Harun Yahya

Modern slaves still to shed their shackles

You may be one of those who think slavery was abolished around 150 years ago. The reason you think that is that you probably have a regular job that you chose to work at willingly. 

Forced labor was legally prohibited many years ago in most countries of the world, especially in Europe. Likewise, in Article 4 of the European Convention on Human Rights, slavery and forced labor are also prohibited.

But in many parts of the world, including Europe, people are still made to work like slaves despite these legal prohibitions. Forced labor is practiced in many ways, several of which are beatings, threats, blackmail, confinement, detainment, the confiscation of passports and to pay off debts.

Modern slavery is not only a problem in underdeveloped countries as many may think. Modern slaves can be found in the very heart of Europe. This is not some well-concealed practice as many would believe; it takes place right in front of the eyes of the whole world. Almost every day, there is a new piece about modern slaves in the press, one of which was recently published by Euronews.

The report is about two refugees named Peter and Sara, who are forced to work as slaves in London.  Human traffickers found Peter in Greece when he was 15 years old and sold him as a sex slave; Sara is an Asian student who is forced to work 15 hours a day. They were both prevented from contacting immigration offices with death threats. In the same story, another ‘slave’ was a person who was forced to work for 13 pounds a day and was beaten and imprisoned to prevent his escape. The title of the piece is actually the summary of the entire article: "Here's the 21st Century exploitation catalog..."  (1)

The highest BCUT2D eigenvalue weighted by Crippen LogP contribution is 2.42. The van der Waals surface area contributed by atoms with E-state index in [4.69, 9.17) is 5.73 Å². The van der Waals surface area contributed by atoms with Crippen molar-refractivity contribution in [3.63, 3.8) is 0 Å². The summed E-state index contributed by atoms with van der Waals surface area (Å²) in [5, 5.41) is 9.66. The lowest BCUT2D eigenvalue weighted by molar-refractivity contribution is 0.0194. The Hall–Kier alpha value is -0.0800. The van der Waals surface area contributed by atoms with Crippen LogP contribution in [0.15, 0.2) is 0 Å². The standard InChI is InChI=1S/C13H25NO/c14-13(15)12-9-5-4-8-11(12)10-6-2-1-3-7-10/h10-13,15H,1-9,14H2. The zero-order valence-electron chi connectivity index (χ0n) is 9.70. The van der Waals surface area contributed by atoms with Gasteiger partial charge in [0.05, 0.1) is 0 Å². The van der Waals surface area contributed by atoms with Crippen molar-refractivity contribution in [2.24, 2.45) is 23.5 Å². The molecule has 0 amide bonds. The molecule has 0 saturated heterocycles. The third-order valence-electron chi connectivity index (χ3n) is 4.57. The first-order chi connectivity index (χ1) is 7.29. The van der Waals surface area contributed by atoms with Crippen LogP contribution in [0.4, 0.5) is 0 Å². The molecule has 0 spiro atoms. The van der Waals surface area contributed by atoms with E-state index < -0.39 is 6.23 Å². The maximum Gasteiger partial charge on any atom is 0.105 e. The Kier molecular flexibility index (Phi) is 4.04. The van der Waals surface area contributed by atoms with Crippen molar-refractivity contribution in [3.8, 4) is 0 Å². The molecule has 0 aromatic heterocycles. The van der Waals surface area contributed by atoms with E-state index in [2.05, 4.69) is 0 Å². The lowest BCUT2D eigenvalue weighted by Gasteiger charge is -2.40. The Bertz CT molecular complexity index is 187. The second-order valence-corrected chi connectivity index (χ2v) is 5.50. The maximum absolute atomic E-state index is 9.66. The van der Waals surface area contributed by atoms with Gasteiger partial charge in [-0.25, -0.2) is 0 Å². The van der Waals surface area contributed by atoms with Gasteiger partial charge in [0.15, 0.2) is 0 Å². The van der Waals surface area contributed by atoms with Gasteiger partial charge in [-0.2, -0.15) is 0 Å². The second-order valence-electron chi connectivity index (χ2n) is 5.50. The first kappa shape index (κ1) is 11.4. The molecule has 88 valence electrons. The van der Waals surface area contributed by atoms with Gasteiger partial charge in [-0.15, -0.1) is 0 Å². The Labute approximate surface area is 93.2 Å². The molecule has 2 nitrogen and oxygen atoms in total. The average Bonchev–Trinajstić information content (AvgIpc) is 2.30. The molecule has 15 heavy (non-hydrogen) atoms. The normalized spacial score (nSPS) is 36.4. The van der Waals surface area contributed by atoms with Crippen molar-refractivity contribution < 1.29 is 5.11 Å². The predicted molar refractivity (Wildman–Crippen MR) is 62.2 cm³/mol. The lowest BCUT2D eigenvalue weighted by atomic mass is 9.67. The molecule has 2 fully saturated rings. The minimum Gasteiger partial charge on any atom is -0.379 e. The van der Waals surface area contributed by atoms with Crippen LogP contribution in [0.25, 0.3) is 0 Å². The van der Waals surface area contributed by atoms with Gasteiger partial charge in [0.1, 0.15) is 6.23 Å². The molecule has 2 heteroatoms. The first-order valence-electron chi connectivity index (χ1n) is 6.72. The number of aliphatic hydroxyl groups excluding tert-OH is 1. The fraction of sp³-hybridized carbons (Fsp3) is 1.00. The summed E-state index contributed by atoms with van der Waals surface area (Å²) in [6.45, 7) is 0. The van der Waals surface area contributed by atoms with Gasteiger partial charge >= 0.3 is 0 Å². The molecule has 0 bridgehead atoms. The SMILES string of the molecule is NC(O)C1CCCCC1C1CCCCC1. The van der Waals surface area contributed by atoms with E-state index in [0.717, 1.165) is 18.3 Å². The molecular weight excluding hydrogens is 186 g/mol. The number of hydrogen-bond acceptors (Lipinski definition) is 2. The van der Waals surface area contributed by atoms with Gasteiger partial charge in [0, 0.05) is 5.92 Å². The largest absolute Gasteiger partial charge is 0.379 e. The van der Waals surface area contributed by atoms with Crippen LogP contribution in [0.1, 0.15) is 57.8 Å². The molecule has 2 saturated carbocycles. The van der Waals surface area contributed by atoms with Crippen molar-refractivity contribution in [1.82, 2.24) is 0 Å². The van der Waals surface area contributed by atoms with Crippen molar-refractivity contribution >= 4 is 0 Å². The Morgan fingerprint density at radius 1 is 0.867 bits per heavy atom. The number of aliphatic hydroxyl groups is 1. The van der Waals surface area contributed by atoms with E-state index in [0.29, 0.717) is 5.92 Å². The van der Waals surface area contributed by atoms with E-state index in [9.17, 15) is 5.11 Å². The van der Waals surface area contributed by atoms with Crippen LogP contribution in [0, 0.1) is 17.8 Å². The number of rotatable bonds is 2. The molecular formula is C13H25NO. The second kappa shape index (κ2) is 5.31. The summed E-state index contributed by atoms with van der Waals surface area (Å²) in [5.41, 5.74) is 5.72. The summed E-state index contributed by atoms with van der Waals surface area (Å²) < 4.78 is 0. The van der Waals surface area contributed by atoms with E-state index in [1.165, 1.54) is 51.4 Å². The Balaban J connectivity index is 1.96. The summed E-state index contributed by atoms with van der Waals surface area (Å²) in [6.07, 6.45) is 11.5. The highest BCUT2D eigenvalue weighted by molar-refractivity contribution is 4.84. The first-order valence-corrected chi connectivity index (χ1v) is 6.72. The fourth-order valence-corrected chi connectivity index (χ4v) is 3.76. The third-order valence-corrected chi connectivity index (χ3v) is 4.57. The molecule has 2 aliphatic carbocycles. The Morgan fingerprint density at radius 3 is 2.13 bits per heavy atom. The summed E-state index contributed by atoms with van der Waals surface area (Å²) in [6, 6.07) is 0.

While the official number of people treated as slaves in Britain is believed to be around 10,000 to 13,000, the actual figure may well exceed 80,000. There's an outright slave market in London. The police reports that the people who are forced to work as slaves for different purposes find a buyer for 13,000  Euros per person.

Indeed, London is not the only place where ‘modern slavery’ is an issue. According to the Maplecroft Institution's "Modern Slavery Index 2017," the European countries posing the highest number of slavery victims are Romania, Greece, Italy, Cyprus and Bulgaria. (2)

According to UNICEF, the number of refugee children has increased fivefold since 2010, exceeding 300,000. UNICEF Director Justin Forsyth points out that a majority of refugee children travel alone and are easily exposed to violence, sexual abuse, rape, drug addiction, and forced labor. (3)

The number of modern slaves in the Far East is far greater than in Europe. Bangladesh, China, India, Indonesia, Malaysia, Myanmar, the Philippines and Thailand are the countries where modern slavery is the most prevalent. According to the International Labor Organization, 40.3 million people are forced to work as slaves; about 25 million of them are subjected to coercion and violence. (4)